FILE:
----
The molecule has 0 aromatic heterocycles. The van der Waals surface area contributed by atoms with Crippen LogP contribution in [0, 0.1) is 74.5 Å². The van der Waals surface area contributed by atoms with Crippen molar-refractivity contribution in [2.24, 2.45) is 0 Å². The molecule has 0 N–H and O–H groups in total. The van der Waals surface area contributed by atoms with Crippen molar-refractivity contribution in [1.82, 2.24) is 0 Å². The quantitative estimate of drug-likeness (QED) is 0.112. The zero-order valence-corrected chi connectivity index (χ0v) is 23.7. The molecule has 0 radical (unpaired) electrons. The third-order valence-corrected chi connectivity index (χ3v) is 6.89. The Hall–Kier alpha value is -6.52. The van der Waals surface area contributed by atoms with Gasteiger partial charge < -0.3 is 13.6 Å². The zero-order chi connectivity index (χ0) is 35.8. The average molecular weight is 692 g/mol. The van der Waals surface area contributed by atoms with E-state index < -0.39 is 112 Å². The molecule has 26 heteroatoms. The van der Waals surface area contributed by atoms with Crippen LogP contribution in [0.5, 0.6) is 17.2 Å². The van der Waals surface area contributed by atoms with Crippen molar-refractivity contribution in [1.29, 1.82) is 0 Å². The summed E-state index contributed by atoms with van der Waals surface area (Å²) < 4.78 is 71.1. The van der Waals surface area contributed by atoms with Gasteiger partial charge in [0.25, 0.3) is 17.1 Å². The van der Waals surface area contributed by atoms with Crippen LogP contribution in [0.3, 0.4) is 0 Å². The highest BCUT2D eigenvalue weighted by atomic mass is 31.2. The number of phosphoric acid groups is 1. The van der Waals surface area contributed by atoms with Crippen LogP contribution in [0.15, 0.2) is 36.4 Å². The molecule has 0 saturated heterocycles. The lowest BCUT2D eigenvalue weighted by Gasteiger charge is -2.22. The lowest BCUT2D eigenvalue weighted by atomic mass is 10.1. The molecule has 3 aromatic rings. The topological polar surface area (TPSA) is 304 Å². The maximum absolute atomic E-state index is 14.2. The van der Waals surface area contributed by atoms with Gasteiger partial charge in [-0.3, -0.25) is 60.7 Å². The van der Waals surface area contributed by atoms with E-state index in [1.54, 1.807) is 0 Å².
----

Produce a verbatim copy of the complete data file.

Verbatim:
The molecule has 0 aromatic heterocycles. The van der Waals surface area contributed by atoms with Crippen LogP contribution in [0, 0.1) is 74.5 Å². The van der Waals surface area contributed by atoms with Crippen molar-refractivity contribution in [2.24, 2.45) is 0 Å². The molecule has 0 N–H and O–H groups in total. The van der Waals surface area contributed by atoms with Crippen molar-refractivity contribution in [1.82, 2.24) is 0 Å². The quantitative estimate of drug-likeness (QED) is 0.112. The zero-order valence-corrected chi connectivity index (χ0v) is 23.7. The molecule has 0 radical (unpaired) electrons. The third-order valence-corrected chi connectivity index (χ3v) is 6.89. The Hall–Kier alpha value is -6.52. The van der Waals surface area contributed by atoms with Gasteiger partial charge < -0.3 is 13.6 Å². The zero-order chi connectivity index (χ0) is 35.8. The average molecular weight is 692 g/mol. The van der Waals surface area contributed by atoms with E-state index < -0.39 is 112 Å². The molecule has 26 heteroatoms. The van der Waals surface area contributed by atoms with Crippen LogP contribution in [0.5, 0.6) is 17.2 Å². The van der Waals surface area contributed by atoms with Crippen molar-refractivity contribution in [1.29, 1.82) is 0 Å². The summed E-state index contributed by atoms with van der Waals surface area (Å²) < 4.78 is 71.1. The van der Waals surface area contributed by atoms with Gasteiger partial charge in [0.25, 0.3) is 17.1 Å². The van der Waals surface area contributed by atoms with Crippen LogP contribution in [0.3, 0.4) is 0 Å². The highest BCUT2D eigenvalue weighted by atomic mass is 31.2. The number of phosphoric acid groups is 1. The van der Waals surface area contributed by atoms with Crippen LogP contribution in [0.15, 0.2) is 36.4 Å². The molecule has 0 saturated heterocycles. The lowest BCUT2D eigenvalue weighted by Gasteiger charge is -2.22. The lowest BCUT2D eigenvalue weighted by atomic mass is 10.1. The molecule has 3 aromatic rings. The topological polar surface area (TPSA) is 304 Å². The maximum absolute atomic E-state index is 14.2. The van der Waals surface area contributed by atoms with Gasteiger partial charge in [-0.3, -0.25) is 60.7 Å². The van der Waals surface area contributed by atoms with E-state index in [1.54, 1.807) is 0 Å².